Scene at a record-breaking sirtaki dance in Melbourne, Australia, 18 July 2004.

The Greek exodus to Australia

For young Europeans from crisis stricken states, booming Australia has become a new land of opportunity. This is especially true for a new generation of Greek graduates, joining the largest expatriate Greek community in the world.

Published on 22 December 2011 at 15:22
Scene at a record-breaking sirtaki dance in Melbourne, Australia, 18 July 2004.

For several months a stream of mostly young men and women, fresh off the plane from Greece, has been knocking at the doors of a large building on Lonsdale Street in the heart of Melbourne. The 1940s block houses the headquarters of Australia's biggest Greek community. In scenes reminiscent of the great gold rush at the turn of the 20th century, the men and women have travelled to the other side of the world in search of a better life. Unlike Greeks of old, however, these new émigrés are noticeably accomplished, with hard-earned degrees won in some of the toughest fields.

"They're all university graduates, engineers, architects, mechanics, teachers, bankers who will do anything for work," says Bill Papastergiades, the community's lawyer president. "It's desperate stuff. We're all aghast. Often they'll just turn up with a bag. Their stories are heartbreaking and on every plane there are more," he told the Guardian in a telephone interview. "A lot come here and are literally lost. We've taken to putting them in houses, five or six of them at a time, here in the centre."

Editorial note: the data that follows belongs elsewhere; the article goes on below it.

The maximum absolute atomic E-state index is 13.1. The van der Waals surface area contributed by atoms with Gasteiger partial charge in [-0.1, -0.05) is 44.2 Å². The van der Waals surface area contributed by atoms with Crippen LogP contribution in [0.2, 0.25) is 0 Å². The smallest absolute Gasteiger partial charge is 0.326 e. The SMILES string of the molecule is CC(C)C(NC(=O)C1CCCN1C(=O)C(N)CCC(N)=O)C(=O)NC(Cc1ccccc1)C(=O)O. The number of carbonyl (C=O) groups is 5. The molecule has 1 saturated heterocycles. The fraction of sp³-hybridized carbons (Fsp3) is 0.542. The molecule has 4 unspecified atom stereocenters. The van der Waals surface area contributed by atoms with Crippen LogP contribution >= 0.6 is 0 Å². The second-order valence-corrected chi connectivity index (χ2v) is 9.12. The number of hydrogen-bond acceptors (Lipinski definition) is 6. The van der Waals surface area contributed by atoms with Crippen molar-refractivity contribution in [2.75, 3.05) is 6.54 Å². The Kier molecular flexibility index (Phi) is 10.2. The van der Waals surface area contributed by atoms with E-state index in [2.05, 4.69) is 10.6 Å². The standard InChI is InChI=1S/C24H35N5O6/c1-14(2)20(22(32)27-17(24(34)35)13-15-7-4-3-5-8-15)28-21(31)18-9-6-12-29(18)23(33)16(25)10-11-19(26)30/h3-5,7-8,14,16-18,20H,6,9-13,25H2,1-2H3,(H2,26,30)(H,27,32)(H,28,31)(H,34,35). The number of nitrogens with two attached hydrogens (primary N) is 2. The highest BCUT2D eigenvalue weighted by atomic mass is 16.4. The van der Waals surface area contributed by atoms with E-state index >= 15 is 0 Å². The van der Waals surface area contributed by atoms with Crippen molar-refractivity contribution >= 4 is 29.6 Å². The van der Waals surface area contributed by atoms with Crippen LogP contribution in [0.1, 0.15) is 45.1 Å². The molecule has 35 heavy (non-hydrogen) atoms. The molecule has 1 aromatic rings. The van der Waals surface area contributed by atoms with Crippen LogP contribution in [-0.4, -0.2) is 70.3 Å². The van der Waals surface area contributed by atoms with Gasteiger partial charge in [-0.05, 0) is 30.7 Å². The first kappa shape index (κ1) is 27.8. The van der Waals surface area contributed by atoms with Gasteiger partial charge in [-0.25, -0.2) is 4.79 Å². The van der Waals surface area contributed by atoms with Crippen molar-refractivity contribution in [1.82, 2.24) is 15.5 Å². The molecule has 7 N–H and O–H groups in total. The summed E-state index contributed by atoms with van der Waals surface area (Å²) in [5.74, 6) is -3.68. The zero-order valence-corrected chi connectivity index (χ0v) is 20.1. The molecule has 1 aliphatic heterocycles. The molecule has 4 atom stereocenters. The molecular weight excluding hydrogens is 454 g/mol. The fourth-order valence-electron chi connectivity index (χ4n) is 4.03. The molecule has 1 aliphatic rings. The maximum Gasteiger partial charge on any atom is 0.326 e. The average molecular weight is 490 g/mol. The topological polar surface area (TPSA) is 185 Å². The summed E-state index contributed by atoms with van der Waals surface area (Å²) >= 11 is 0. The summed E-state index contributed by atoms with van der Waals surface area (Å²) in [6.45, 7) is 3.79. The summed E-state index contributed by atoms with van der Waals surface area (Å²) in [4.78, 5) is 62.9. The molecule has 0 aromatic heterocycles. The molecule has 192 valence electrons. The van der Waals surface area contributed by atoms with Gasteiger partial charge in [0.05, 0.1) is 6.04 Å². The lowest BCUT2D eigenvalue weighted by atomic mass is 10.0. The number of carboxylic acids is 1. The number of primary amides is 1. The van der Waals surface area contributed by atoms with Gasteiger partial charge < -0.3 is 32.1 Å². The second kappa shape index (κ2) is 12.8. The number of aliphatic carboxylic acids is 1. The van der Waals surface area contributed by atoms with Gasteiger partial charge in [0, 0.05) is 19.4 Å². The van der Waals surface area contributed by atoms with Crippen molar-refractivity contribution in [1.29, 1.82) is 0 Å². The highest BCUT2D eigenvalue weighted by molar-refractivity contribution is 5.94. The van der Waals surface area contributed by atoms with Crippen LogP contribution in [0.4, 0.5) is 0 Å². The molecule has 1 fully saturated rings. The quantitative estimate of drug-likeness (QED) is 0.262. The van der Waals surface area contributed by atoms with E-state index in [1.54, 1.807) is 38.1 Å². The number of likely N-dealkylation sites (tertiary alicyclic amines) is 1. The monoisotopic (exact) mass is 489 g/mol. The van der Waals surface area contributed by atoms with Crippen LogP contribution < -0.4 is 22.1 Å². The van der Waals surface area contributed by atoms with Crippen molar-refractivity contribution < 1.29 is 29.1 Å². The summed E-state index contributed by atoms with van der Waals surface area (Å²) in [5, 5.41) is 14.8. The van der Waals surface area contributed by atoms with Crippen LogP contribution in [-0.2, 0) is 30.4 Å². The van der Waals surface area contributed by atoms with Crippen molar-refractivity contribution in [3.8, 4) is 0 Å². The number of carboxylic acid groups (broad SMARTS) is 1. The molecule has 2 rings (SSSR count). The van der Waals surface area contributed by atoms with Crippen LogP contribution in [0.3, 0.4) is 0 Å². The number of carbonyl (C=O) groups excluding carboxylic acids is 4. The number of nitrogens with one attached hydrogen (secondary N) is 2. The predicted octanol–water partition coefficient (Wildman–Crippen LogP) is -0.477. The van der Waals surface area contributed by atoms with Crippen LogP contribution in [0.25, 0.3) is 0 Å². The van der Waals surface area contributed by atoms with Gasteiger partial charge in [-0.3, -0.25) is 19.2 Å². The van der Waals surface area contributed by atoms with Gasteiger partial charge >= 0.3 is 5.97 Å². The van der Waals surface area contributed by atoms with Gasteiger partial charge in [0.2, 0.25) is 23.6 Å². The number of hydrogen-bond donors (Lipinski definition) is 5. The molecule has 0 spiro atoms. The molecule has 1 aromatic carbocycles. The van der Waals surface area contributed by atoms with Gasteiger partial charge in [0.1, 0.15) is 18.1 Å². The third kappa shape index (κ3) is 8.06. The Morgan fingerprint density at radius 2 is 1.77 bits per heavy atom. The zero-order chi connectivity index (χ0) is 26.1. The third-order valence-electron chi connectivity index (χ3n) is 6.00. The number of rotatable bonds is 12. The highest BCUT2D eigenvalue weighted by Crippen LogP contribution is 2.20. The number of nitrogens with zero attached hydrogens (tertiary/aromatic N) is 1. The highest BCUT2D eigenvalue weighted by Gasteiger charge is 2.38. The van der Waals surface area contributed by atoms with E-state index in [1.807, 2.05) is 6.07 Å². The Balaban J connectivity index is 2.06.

The exodus is just one part of the human drama being played out in Greece where Europe's debt crisis began. Since June, Melbourne community leaders say they have been deluged with thousands of letters, emails and telephone calls from Greeks desperate to migrate to a country that, safeguarded from global market turbulence, is now seen as the land of unparalleled opportunity.

This year alone, 2,500 Greek citizens have moved to Australia although officials in Athens say another 40,000 have also "expressed interest" in initiating the arduous process to settle there. An 800-seat Australian government "skills expo" held in the Greek capital in October attracted some 13,000 applicants. Read full article in The Guardian...

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Eurozone crisis

Austerity Ireland and Portugal - emigration black spots

Introducing a series on emigration during the crisis, the Guardian writes

Since its conception, the European Union has been a haven for those seeking refuge from war, persecution and poverty in other parts of the world. But as the EU faces what Angela Merkel has called its toughest hour since the second world war, the tables appear to be turning. A new stream of migrants is leaving the continent. It threatens to become a torrent if the debt crisis continues to worsen.

Most affected are Ireland, Greece and Portugal, all of which have been subject to EU/IMF bailouts as well as draconian austerity budgets in the last two years.

In Ireland, where 14.5% of the population are jobless, emigration has climbed steadily since 2008, when Lehman Brothers collapsed and the bottom fell out of the Irish housing market. In the 12 months to April this year, 40,200 Irish passport-holders left, up from 27,700 the previous year, according to the central statistics office.

At least 10,000 Portuguese have left for former colony Angola, as well as to Mozambique and Brazil. According to Brazilian government figures, the number of Portuguese in the country has jumped from 276,000 in 2010 to nearly 330,000.

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